While the tribes were still in the desert, there was no danger of developing individualistic religious and cultural practices. However, just as today Jerusalem and Tel Aviv have distinct cultures, so surely must the towns of Asher had a different feel and culture when compared to those of Shimon. Wealthy Asherites would not resemble the austere inhabitants of the towns of Judah. In order to keep the tribes close enough to be recognizably the same culture, the law would need to be continuously monitored to ensure that legal decisions would maintain enough consistency. The tribes would have enough challenges, surrounded as they were by a wide variety of Canaanite pagan cultures. And so the parasha is rife with warnings against such pagan practices as idolatry, worship of trees, springs, grottos or other natural locations, witchcraft and pseudo-magical cultic rituals.
So close were some of these religious practices that the parasha contains multiple references to the dangers of adopting any ritual which might have the taint of Canaanite culture, even if they were rituals formerly considered acceptable by theor own forefathers. Thus we see the strict prohibition against putting up מצבות or stelae, even though it was formerly acceptable. Yaakov himself erected several מצבות instead of building altars of earth and stone. Rashi’s interpretation of the phrase לא-תקים לך מצבה אשר שנה ה’ אלוקיך is similar to Sifre: An altar of stones and an altar of earth G-d commanded you to make; this however (המצבה), Hashem hates because it was a religious ordinance amongst the Canaanites. And although it was pleasing to him in the times of the forefathers, He now hates it because they (the Canaanites) turned it into a form of idol-worship. Jacob erected a מצבה in Genesis 28:18, and another in Genesis 35:14. According to the Midrashic literature, the attitude about bringing sacrifices to stone pillars changed over time. Initially it was pleasing to G-d, but after the practice was taken over by idolatrous cultures like the Canaanites and the Egyptians, what was once acceptable was now absolutely forbidden. Likewise, the worship of trees, idols, and the like are repeatedly forbidden in this parashah.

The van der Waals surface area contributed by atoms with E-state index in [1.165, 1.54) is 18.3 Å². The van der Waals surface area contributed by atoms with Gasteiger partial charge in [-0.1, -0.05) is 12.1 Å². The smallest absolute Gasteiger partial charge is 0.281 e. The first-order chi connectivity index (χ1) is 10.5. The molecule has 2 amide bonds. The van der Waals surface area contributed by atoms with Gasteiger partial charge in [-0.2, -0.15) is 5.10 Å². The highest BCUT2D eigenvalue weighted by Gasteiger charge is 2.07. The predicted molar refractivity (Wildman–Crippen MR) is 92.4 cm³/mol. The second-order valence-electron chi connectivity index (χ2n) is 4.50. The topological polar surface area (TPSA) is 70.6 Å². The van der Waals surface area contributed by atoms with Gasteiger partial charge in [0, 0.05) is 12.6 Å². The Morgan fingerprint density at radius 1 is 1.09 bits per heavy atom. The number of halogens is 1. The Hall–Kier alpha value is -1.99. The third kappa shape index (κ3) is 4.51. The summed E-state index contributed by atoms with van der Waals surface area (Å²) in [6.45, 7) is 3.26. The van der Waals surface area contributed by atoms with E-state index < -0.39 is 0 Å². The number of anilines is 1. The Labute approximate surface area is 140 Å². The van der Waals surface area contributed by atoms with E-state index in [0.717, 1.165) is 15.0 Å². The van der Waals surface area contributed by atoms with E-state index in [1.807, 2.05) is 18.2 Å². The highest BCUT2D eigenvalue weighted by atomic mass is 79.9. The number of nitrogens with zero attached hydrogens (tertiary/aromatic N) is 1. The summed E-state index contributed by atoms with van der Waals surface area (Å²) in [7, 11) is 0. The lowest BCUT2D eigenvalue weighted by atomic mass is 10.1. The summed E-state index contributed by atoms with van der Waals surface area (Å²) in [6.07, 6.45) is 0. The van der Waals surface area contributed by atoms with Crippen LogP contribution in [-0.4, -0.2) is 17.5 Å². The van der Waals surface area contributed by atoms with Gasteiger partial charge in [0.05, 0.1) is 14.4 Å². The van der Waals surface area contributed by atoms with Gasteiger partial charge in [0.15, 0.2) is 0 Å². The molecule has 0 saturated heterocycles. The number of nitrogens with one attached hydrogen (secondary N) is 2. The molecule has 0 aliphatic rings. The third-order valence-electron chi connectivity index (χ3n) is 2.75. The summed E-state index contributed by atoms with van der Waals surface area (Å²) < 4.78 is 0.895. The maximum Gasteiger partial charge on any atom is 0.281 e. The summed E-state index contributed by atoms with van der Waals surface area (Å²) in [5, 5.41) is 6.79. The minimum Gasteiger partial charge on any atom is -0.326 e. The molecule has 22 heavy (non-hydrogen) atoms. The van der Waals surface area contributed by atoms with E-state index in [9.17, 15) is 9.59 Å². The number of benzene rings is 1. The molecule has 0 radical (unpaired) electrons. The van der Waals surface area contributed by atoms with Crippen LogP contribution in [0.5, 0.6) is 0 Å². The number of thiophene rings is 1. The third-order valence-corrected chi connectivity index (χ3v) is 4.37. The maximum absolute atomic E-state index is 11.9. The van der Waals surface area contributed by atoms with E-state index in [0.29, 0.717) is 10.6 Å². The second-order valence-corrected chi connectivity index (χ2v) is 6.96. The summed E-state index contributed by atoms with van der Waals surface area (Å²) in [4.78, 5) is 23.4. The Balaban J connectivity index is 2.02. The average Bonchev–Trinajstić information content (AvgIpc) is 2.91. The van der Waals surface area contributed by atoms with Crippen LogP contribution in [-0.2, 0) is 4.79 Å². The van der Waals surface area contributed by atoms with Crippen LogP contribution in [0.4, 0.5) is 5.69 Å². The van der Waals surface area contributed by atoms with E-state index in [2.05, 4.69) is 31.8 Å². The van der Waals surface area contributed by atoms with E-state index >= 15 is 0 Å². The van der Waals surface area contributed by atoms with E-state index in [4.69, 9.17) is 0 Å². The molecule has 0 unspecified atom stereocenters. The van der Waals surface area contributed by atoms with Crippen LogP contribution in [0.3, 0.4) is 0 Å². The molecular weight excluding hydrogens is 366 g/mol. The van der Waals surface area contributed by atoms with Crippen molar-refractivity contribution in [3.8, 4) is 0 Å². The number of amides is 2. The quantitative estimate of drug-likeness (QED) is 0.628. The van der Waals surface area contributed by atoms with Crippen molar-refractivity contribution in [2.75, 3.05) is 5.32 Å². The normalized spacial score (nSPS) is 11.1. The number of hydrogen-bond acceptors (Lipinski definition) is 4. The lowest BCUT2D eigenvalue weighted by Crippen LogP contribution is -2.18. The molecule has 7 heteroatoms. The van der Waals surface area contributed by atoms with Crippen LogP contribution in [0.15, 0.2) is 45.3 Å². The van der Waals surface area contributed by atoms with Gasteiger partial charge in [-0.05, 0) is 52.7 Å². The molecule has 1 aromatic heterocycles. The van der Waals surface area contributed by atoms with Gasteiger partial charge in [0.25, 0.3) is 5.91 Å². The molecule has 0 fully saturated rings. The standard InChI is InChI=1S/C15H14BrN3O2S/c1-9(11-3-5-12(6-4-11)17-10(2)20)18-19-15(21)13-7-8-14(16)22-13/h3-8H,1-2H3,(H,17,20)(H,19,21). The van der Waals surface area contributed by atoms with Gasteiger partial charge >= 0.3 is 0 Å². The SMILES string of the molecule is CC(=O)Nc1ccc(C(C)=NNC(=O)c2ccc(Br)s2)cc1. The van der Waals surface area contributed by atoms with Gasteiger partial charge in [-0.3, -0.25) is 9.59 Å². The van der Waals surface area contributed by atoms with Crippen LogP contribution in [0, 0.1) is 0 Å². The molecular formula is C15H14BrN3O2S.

This change of acceptable practice in the face of foreign cultic practice is what necessitated such a large court system. If you see stelae wherever you go, and your own ancestors are known to have built them, but they are now known to be related only to foreign cults, then the judges and their law-enforcing assistants must be a highly visible segment of society. They were responsible for ensuring compliance with the current halacha, and responsible for interpreting and applying the halacha to new situations as they occured. Moreover, they were also responsible for making these policies and decisions known throughout all of the tribes, not just their own.